Pesticide registration is authorized under the Federal Insecticide, Fungicide, and Rodenticide Act (FIFRA). This law is inherently incompatible with the ESA. For example, FIFRA requires EPA to formulate its decisions using sound science and data.  The ESA, on the other hand, takes a more precautionary approach where a ruling may be made, not on the actual presence of an endangered species, but on the potential for it to exist in a particular habitat. FIFRA allows EPA to consider the benefits of a pesticide use; the ESA has no such provision and, instead, requires the Services to protect species regardless of the economic impact.

This incompatibility has made it excruciatingly difficult for the Services and EPA to work together efficiently in consultations. For example, it took the Services more than four years to issue its “Biological Opinion” for just four of the 36 compounds listed in the Washington Toxics case. There have been several failed attempts to solve this problem.  The most recent attempt was a rule promulgated under Bush Secretary of Interior Kempthorne which would have allowed action agencies (in this case, EPA) to be more active in endangered species decisions. The rule was withdrawn by President Obama.

Because of the numerous lawsuits filed against it, the EPA seems to be taking an overly cautious approach as it begins the registration review process. In its preliminary assessment of clomazone (Command), the Agency is using a worst case volatilization incident to establish a two-mile radius “action area” for the consideration of endangered species. 

The NCC has submitted comments to EPA objecting to such an approach, which could result in the unnecessary prohibition or restriction of critical pesticide uses.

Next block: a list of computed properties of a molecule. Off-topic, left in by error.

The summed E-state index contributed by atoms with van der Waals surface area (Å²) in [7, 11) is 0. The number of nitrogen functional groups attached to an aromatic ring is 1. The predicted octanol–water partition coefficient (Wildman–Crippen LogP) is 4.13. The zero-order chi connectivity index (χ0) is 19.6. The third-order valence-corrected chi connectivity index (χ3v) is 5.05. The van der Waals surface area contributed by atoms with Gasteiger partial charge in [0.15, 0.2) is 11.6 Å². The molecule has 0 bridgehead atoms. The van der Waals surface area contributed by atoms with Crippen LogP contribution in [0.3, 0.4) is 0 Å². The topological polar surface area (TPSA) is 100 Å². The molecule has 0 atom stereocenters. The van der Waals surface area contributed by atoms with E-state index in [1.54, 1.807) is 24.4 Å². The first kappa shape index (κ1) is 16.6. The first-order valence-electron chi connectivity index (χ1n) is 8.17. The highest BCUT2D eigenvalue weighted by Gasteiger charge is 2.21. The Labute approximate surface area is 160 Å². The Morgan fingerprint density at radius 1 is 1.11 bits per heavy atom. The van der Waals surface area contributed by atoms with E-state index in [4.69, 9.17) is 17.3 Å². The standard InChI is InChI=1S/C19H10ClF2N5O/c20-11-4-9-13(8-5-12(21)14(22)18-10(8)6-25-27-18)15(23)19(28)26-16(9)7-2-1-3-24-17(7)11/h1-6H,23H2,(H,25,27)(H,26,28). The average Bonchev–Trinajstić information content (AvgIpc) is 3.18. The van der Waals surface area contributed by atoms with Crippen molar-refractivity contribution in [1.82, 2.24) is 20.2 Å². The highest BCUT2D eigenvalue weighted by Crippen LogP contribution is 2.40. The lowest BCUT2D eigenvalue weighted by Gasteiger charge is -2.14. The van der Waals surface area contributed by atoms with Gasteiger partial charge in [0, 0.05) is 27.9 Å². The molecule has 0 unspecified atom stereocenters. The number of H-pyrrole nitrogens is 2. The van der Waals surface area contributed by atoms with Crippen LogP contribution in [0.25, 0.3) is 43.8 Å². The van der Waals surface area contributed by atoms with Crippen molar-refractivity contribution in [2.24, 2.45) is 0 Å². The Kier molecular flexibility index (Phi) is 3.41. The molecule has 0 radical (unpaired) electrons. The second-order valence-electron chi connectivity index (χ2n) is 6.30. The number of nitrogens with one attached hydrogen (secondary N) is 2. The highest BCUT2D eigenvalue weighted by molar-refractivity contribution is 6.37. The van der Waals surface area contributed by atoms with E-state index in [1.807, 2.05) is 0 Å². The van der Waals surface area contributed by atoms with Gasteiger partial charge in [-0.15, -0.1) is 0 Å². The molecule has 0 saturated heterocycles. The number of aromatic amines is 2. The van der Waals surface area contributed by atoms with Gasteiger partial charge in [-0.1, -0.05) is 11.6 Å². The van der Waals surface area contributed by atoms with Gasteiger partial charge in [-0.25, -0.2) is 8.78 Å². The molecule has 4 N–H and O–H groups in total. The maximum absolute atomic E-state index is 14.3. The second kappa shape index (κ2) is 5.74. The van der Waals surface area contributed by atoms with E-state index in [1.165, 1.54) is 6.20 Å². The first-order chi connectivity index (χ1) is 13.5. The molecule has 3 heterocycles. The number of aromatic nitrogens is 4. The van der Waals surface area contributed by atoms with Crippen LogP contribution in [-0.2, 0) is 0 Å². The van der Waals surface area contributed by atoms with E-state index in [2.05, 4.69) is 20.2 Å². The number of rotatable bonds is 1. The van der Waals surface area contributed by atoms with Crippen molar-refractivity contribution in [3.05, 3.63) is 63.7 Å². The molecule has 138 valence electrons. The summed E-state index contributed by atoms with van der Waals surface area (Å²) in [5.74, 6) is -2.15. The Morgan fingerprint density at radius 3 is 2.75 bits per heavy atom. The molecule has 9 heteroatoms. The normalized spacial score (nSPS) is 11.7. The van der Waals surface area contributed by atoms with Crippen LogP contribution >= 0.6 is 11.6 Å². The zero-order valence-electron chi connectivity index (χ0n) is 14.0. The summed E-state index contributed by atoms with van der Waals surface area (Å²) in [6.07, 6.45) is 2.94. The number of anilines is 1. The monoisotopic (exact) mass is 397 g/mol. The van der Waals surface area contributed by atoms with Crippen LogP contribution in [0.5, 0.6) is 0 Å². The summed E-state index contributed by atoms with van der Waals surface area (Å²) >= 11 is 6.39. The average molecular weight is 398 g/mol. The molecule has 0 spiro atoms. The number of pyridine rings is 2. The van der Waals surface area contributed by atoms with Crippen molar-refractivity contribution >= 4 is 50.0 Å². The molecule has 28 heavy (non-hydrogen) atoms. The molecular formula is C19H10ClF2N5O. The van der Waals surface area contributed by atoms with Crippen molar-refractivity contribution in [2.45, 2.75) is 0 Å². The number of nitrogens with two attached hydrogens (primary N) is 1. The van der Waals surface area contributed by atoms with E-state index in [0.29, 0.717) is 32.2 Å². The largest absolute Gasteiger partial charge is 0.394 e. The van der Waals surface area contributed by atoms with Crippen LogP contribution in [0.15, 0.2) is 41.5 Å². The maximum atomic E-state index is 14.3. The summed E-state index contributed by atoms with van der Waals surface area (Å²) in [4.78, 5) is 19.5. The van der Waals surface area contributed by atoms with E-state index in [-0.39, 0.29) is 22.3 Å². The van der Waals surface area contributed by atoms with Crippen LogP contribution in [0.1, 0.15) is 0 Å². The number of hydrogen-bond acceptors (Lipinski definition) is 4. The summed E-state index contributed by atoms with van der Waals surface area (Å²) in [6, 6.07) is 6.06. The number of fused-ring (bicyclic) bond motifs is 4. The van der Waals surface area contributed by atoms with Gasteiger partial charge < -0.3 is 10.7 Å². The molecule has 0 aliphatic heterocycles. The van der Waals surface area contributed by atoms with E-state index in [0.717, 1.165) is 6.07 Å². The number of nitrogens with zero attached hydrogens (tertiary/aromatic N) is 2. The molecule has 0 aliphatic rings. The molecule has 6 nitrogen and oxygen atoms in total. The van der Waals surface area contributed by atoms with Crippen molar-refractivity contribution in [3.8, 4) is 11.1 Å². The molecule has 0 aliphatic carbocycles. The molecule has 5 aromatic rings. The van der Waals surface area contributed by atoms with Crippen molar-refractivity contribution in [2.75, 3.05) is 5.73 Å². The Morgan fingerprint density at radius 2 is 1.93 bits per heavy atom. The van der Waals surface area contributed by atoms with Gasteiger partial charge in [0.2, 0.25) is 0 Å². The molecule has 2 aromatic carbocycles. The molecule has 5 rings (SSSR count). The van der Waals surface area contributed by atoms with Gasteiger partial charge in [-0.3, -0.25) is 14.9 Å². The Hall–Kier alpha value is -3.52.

Mill Cotton Use Slips

According to the Commerce Dept., July (four-week month) total cotton consumption in domestic mills was 125.6 million pounds for a seasonally adjusted annualized rate of 3.43 million bales (480-lb). Last year’s July annualized rate was 4.53 million bales.

The June (five-week month) estimate of domestic mill cotton use was raised by 824,000 pounds to 155.0 million. The revised seasonally adjusted annualized rate of consumption for June is 3.26 million bales compared to last year’s June annualized rate of 4.39 million bales.

Commerce’s estimate of both upland and extra long staple (ELS) consumption of cotton by US mills, when adjusted to represent the complete ’08-09 crop year, is approximately 3.59 million bales. USDA’s Aug. estimate of ’08-09 crop year mill use was 3.60 million bales. Commerce’s estimate of exports for the ’08-09 crop year is approximately 13.26 million bales, compared to USDA’s latest export estimate of 13.20 million bales.

Commerce’s survey-based estimate of stocks on hand as of July 31, ’09 was 6.31 million bales. USDA’s Aug. estimate of ending stocks for the ’08-09 crop year was 6.10 million bales.

Preliminary Aug. domestic mill cotton use and revised July figures, as well as revised supply and distribution data for the ’08-09 crop year, will be released by Commerce on Sept. 24. USDA’s next supply and demand estimates are scheduled to be released on Sept. 11.

Sales, Shipments Rebound

Net export sales for the week ending Aug. 20 were 245,100 bales (480-lb). This brings total ’09-10 sales to slightly more than 2.9 million bales. Total sales at the same point in the ’08-09 marketing year were approximately 4.7 million bales. Total new crop (’10-11) sales are 87,400 bales.

Shipments for the week were 221,500 bales, bringing total exports to date to 512,300 bales, compared with the 788,900 bales at the comparable point in the ’08-09 marketing year.

Prices Effective Aug. 28-Sept. 3, '09

Adjusted World Price, SLM 11/16

46.13 cents


Fine Count Adjustment ('08 Crop)

 0.00 cents

Fine Count Adjustment ('09 Crop)

  0.00 cents

Coarse Count Adjustment

  0.00 cents

Marketing Loan Gain Value

 5.87 cents

Import Quotas Open


Special Import Quota (480-lb bales)


ELS Payment Rate

  4.23 cents

*No Adjustment Made Under Step I


Five-Day Average

Current 5 Lowest 3135 CFR Far East

62.50 cents

Forward 5 Lowest 3135 CFR Far East


Coarse Count CFR Far East

64.28 cents

Current US CFR Far East

66.95 cents

Forward US CFR Far East



'08-09 Weighted Marketing-Year Average Farm Price  

Year-to-date (Aug.-June)

48.83 cents


** Aug.-July average price used in determination of counter-cyclical payment